I’m about a third of a way through the 27-hour audio version Murakami’s The Wind-up Bird Chronicles.

Murakami is the first fiction author whose books I’ve read more than one of – this is my third (following Kafka on the Shore & Norwegian Wood).

I’m finding this one as involving as the previous two, and I’m wondering, is it now reaching that point where it start to teach me whatever it is I need to learn from it?

If I think of Kafka working in the library, I’m back there on the carpeted floor of the Mongolian Yurt on day two of my stay last summer- thankfully not being skinned alive (not the most relaxing bedtime story. I could hardly bear to listen to it). If I move on a bit to Hoshino trying to open the stone I’m bumping along on that 9-hour car journey back to the capital, Ulaanbatar. I almost feel like I wouldn’t have survived that journey without sharing in Nakata’s own journey.

Norwegian Wood (which sees me clearing the path on the Welsh Garden Project site) led me, I realised afterwards, to finally come to understand an old Japanese friend of mine. I’d lost contact with her, abruptly, and I never figured out why. When listening to Norwegian Wood, she popped into my head once or twice, and i recognised her in the characters portrayed. It felt good to have closure on that.

As I listen to Toru tell the story of his marriage to Kumiko, I can’t help but think of my own marriage. It’s something I’ve been thinking about quite a lot in any case, as is only natural. What does it actually mean to me? This feeling of responsibility it contains – is that coming from within me, I mean really within me, or is it more a product of outside influence?

How will our life differ this time from last time we lived together? Then, I was a student, on a temporary stay. This time it will be very different. There will be an element of …permanentness.

How will this affect my attitude towards life in general? In a way I have had it easy for the past 8 years. Ever since I split up with my ex in fact, and left Torquay for Switzerland. But even then,despite the fact that we’d bought a house together, deep down we knew that it was only temporary. Since then, I’ve lived knowing that even if I made absolutely no effort at instigating change myself, my life would change in a big way anyway, all by itself, within a maximum of 12 months.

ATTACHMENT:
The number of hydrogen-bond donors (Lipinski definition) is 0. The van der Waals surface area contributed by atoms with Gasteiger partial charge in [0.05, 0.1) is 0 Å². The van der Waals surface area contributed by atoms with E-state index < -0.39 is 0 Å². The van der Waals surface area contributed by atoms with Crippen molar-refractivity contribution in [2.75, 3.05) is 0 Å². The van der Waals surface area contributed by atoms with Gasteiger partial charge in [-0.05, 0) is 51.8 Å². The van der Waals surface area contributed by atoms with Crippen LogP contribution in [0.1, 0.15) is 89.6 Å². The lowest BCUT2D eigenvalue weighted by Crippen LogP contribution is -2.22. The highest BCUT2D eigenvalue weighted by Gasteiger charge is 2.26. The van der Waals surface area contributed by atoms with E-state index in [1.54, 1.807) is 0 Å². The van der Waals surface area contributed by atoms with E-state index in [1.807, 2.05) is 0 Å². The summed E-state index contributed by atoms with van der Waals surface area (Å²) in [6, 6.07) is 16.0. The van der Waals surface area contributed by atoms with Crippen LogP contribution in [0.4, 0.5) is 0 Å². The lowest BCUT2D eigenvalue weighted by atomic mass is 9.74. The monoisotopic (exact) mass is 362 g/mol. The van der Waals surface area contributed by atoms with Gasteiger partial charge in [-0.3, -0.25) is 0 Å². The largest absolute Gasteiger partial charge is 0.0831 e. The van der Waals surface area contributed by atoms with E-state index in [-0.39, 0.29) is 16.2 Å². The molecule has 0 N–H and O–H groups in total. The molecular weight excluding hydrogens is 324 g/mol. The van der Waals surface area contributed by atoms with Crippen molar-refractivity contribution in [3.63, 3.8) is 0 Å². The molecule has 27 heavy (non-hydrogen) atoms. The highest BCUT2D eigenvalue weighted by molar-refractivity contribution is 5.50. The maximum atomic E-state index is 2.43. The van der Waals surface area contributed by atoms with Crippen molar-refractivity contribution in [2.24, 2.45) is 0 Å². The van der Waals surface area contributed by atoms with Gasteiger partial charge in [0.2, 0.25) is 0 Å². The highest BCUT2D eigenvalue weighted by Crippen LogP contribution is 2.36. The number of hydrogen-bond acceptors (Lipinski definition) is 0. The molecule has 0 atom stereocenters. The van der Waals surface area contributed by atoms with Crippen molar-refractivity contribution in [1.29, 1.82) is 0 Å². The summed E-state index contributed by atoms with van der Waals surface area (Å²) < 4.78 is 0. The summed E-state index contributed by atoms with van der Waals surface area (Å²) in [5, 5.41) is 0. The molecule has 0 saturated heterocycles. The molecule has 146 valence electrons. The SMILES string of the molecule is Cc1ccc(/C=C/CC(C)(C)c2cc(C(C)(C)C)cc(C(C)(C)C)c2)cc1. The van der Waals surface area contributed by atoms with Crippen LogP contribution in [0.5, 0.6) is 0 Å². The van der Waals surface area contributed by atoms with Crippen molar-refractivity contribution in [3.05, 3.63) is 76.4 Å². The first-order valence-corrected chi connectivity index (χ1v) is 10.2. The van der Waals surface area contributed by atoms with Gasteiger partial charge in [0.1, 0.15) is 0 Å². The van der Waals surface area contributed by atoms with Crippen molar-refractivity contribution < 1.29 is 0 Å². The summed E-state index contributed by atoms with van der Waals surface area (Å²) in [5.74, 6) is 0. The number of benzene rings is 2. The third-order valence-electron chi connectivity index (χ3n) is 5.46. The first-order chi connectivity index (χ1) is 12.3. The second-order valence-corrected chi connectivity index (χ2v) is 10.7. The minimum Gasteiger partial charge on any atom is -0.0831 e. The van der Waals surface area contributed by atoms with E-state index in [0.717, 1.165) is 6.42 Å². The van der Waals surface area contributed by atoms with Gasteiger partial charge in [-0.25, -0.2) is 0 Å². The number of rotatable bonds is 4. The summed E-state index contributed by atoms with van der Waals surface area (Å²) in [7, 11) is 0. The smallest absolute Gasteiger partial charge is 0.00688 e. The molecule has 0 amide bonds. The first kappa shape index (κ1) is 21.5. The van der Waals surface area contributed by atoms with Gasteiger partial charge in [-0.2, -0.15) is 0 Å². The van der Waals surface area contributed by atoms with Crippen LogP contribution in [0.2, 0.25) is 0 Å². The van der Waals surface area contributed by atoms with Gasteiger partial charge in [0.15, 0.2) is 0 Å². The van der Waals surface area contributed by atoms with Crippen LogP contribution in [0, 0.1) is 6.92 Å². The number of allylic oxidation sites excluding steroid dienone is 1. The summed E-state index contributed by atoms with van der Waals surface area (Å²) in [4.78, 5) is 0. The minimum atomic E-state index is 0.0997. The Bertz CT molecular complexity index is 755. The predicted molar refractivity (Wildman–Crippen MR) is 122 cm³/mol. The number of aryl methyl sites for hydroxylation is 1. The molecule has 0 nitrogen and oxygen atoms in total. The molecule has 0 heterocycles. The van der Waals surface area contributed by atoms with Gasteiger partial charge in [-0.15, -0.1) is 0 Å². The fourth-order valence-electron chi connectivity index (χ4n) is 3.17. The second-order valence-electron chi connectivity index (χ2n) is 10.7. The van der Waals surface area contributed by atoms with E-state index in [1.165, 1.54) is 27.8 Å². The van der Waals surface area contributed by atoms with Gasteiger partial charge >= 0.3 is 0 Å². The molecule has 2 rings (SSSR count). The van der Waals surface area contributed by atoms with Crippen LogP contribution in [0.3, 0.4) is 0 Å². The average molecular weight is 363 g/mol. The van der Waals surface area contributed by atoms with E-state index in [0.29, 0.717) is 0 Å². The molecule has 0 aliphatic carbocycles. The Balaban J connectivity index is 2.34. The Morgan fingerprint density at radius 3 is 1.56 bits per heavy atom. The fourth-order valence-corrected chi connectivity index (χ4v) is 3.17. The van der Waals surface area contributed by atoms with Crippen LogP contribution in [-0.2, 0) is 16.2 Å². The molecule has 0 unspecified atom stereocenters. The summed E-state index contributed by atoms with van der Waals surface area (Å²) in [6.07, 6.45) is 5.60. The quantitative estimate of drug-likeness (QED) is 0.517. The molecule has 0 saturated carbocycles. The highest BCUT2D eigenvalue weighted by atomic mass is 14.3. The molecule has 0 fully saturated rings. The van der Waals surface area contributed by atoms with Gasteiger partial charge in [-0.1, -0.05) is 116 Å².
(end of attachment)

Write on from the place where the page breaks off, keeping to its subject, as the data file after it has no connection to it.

Switzerland: I was on seasonal contracts.
Japan: My visa would expire
Bristol (UK): My Access course would come to an end
Sheffield: I would graduate

And now, as of August 2008, I will not have this safety net of prescribed change. If I want things to happen in my life, it will be entirely up to me. If I let myself drift along (as is only to easy to do), I may be happy in the short term, I will get things done, change will occur …but I’ll feel somehow unfulfilled. I don’t think I’m the kind of person cut out for that. Many people are, and that’s great, I’m not knocking them for that, but I feel like I am so absolutely packed full of energy just bursting to be channelled into ‘stuff’ that I’d be stifled by having no prospect of guaranteed change or progression.

In a way, this is another reason why i want the CIR job in Japan. With an annual contract (renewable up to 5 years) there’s that time limit. It would push me to make the most of today, every day, and never put off trying to realise dreams for some tomorrow that will never come.

I sometimes wonder where this excitement has come from. Did I always have it? According to my beliefs, yes, I did. I have always been a little hyper; “OTT” was how I was described to my parents by my teacher as a teenager (I felt terrible about that at the time, like I’d really let them al down).

Hmmm.

I hope to get a reply from the embassy this coming week. It’s nearing a month since everyone else was informed. I can only assume that my application is continuing to give them grief due to my request to be near *Twinkle*. In a way though, I feel the longer I wait, the better the chances that this will all work out for the best.

It feels a bit like sitting in the bottom of a well though, waiting for a line to be cast down. It’s not a well of doom and despair, just a well of contemplation and nervous tension, wondering what the view is going to be like when I get out.

Ho hum. Start of a brand new week in the morning.